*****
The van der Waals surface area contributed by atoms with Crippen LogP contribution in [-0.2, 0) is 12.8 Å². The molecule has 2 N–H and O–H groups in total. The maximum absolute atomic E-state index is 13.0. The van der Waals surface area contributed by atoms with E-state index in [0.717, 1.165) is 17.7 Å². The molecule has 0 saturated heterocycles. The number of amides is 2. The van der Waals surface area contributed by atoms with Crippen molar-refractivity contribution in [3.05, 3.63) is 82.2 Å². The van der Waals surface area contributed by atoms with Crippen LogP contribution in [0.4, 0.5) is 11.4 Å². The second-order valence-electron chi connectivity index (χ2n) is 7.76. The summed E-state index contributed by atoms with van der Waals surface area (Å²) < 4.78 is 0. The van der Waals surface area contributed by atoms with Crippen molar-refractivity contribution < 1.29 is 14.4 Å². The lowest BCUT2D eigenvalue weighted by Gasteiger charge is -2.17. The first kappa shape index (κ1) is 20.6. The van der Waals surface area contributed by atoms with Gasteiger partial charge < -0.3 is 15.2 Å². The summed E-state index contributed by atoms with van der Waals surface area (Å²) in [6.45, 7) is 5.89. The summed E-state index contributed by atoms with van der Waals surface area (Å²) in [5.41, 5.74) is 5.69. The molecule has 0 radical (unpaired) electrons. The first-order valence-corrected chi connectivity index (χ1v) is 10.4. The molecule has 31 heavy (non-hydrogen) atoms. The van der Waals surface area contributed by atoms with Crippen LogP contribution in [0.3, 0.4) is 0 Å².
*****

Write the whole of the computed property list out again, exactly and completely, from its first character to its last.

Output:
The van der Waals surface area contributed by atoms with Crippen LogP contribution in [-0.2, 0) is 12.8 Å². The molecule has 2 N–H and O–H groups in total. The maximum absolute atomic E-state index is 13.0. The van der Waals surface area contributed by atoms with E-state index in [0.717, 1.165) is 17.7 Å². The molecule has 0 saturated heterocycles. The number of amides is 2. The van der Waals surface area contributed by atoms with Crippen molar-refractivity contribution in [3.05, 3.63) is 82.2 Å². The van der Waals surface area contributed by atoms with Crippen LogP contribution in [0.4, 0.5) is 11.4 Å². The second-order valence-electron chi connectivity index (χ2n) is 7.76. The summed E-state index contributed by atoms with van der Waals surface area (Å²) < 4.78 is 0. The van der Waals surface area contributed by atoms with Crippen molar-refractivity contribution < 1.29 is 14.4 Å². The lowest BCUT2D eigenvalue weighted by Gasteiger charge is -2.17. The first kappa shape index (κ1) is 20.6. The van der Waals surface area contributed by atoms with Gasteiger partial charge < -0.3 is 15.2 Å². The summed E-state index contributed by atoms with van der Waals surface area (Å²) in [6.45, 7) is 5.89. The summed E-state index contributed by atoms with van der Waals surface area (Å²) in [5.41, 5.74) is 5.69. The molecule has 0 radical (unpaired) electrons. The first-order valence-corrected chi connectivity index (χ1v) is 10.4. The molecule has 31 heavy (non-hydrogen) atoms. The van der Waals surface area contributed by atoms with Crippen LogP contribution in [0.3, 0.4) is 0 Å².